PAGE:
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Perspectives from India and the United States

Shweta Singh, Loyola University

     The classic paradigm “think globally and act locally” is discovering a new relevance in the context of social development, as it provides a useful perspective on addressing the needs of nations as complex and diverse as India. In order to understand a country’s motivation for change and social action, it is first necessary to understand the history of the people and their way of life. Social Work and Social Development: Perspectives from India and the United States compares India and the United States’ approaches to social work and social development. The book highlights the similarities between the two countries, especially the cultural pluralism, democratic political structures, and social welfare policy commitments that make possible an inclusionary exchange of knowledge in the fields of social work and social development.

     The contributors to this book include both US and Indian experts in sociology, theology, women’s studies, and social work. They examine both micro and macro issues ranging from religious pluralism, population migration, and criminal justice to child welfare, health care, and mental health policies. This unique approach integrates these multiple perspectives and provides a faceted picture of social structures and change in both countries.

     The goals of this book are to move finally beyond the ethnocentric mantra of applying “developed” solutions to “developing” problems and redefine the parameters for understanding people and problems in international social work. It is a unique and valuable resource for course work in social work, social development, international studies, and Asian studies. The framework presented in this book can be used as a model for further comparisons, so that we truly can begin thinking globally while acting locally not just in India, but in the United States and the rest of the world.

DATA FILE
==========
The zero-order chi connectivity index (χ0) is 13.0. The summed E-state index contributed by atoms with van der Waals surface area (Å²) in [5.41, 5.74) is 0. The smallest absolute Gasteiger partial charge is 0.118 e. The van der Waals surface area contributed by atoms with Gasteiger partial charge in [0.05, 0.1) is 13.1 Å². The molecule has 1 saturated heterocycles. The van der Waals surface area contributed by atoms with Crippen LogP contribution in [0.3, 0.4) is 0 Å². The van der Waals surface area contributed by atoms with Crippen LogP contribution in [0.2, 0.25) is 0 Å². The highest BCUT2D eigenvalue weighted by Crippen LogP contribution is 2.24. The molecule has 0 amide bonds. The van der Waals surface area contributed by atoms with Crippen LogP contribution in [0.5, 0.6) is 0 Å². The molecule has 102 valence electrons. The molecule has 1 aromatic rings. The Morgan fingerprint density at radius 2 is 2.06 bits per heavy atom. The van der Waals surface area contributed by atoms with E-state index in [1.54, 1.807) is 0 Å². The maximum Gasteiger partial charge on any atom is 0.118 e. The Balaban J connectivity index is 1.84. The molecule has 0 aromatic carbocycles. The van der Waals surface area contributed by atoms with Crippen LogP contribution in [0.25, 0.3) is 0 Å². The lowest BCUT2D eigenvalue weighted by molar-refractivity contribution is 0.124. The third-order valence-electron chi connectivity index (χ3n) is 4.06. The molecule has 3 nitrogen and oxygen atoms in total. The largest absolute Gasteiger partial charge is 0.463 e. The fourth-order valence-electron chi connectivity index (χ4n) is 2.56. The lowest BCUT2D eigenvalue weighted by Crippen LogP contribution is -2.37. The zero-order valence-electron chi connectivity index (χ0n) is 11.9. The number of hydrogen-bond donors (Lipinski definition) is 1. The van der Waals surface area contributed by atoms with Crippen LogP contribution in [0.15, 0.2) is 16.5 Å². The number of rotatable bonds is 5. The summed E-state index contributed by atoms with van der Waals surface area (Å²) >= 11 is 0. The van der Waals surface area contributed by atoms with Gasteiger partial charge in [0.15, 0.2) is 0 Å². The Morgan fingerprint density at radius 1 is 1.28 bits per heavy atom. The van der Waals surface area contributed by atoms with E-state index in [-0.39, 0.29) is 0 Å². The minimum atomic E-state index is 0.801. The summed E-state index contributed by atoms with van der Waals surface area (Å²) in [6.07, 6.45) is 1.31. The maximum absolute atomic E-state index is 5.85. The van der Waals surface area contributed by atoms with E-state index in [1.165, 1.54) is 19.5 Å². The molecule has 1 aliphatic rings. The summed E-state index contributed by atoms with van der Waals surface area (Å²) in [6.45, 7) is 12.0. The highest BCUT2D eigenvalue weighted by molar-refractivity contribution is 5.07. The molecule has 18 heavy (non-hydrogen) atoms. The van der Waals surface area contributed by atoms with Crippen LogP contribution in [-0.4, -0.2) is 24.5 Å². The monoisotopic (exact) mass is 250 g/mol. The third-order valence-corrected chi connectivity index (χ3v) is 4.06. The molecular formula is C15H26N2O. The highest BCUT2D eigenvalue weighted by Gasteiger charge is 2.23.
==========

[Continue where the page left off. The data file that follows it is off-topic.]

• A unique framework for international comparisons that can be applied beyond
    the United States and India
  • Contributions from US and Indian experts in social work, sociology, theology,
    philosophy, and women’s studies
  • Concept overviews preceding each part and discussion questions following each chapter


Introductionto India: Interdisciplinary, Multilevel, Bicultural Perspective
Part I: The Roots of Social Work: Values, Religion, and Philosophy in India
1. Tracing Indian Philosophy and Its Contributions
    Parthasarathi Mondal
2. Who Is a Hindu?
    Devendra Nath Tiwari
3. True Islamic Traditions
    Arvind Kumar Rai
4. Toward a Transreligious Synthesis
    Daniel B. Lee
Part II: The Social Development Trajectory and Its Human and Environmental Consequences
5. Social Development and Planning in Developing Countries

Vivek Kumar

6. Planning Development in the United States

Philip Young P. Hong

7. Agrarian Transition and Farmers’ Suicides

R. S. Deshpande

8. Impacts of Rapid Restructuring in Agriculture on Farm Families: The 1980s Farm Financial Crisis in Iowa